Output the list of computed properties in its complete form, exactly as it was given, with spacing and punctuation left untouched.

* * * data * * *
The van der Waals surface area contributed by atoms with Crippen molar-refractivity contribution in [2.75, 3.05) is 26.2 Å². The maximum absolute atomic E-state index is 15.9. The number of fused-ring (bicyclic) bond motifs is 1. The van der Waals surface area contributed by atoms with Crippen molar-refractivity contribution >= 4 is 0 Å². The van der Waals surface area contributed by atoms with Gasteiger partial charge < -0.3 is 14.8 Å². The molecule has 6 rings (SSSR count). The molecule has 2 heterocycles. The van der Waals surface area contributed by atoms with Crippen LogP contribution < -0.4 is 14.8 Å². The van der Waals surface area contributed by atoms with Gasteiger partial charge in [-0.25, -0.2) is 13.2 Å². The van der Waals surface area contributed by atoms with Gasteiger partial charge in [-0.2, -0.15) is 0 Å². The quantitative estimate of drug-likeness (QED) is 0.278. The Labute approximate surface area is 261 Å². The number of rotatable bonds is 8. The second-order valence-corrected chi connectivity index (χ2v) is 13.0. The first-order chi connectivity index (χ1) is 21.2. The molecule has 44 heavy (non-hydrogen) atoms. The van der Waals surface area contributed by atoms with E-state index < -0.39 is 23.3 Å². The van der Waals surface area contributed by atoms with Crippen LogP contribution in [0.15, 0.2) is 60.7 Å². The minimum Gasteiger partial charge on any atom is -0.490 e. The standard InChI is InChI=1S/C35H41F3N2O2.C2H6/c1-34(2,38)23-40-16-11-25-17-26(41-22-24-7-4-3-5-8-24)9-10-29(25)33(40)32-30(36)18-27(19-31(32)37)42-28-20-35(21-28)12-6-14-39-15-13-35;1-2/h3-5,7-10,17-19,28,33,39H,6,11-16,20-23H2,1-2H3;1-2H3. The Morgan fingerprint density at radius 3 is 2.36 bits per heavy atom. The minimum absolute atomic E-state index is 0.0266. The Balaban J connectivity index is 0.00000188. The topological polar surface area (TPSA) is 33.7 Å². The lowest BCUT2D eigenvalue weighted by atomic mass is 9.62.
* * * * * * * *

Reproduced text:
The van der Waals surface area contributed by atoms with Crippen molar-refractivity contribution in [2.75, 3.05) is 26.2 Å². The maximum absolute atomic E-state index is 15.9. The number of fused-ring (bicyclic) bond motifs is 1. The van der Waals surface area contributed by atoms with Crippen molar-refractivity contribution >= 4 is 0 Å². The van der Waals surface area contributed by atoms with Gasteiger partial charge < -0.3 is 14.8 Å². The molecule has 6 rings (SSSR count). The molecule has 2 heterocycles. The van der Waals surface area contributed by atoms with Crippen LogP contribution < -0.4 is 14.8 Å². The van der Waals surface area contributed by atoms with Gasteiger partial charge in [-0.25, -0.2) is 13.2 Å². The van der Waals surface area contributed by atoms with Gasteiger partial charge in [-0.2, -0.15) is 0 Å². The quantitative estimate of drug-likeness (QED) is 0.278. The Labute approximate surface area is 261 Å². The number of rotatable bonds is 8. The second-order valence-corrected chi connectivity index (χ2v) is 13.0. The first-order chi connectivity index (χ1) is 21.2. The molecule has 44 heavy (non-hydrogen) atoms. The van der Waals surface area contributed by atoms with E-state index < -0.39 is 23.3 Å². The van der Waals surface area contributed by atoms with Crippen LogP contribution in [0.15, 0.2) is 60.7 Å². The minimum Gasteiger partial charge on any atom is -0.490 e. The standard InChI is InChI=1S/C35H41F3N2O2.C2H6/c1-34(2,38)23-40-16-11-25-17-26(41-22-24-7-4-3-5-8-24)9-10-29(25)33(40)32-30(36)18-27(19-31(32)37)42-28-20-35(21-28)12-6-14-39-15-13-35;1-2/h3-5,7-10,17-19,28,33,39H,6,11-16,20-23H2,1-2H3;1-2H3. The Morgan fingerprint density at radius 3 is 2.36 bits per heavy atom. The minimum absolute atomic E-state index is 0.0266. The Balaban J connectivity index is 0.00000188. The topological polar surface area (TPSA) is 33.7 Å². The lowest BCUT2D eigenvalue weighted by atomic mass is 9.62.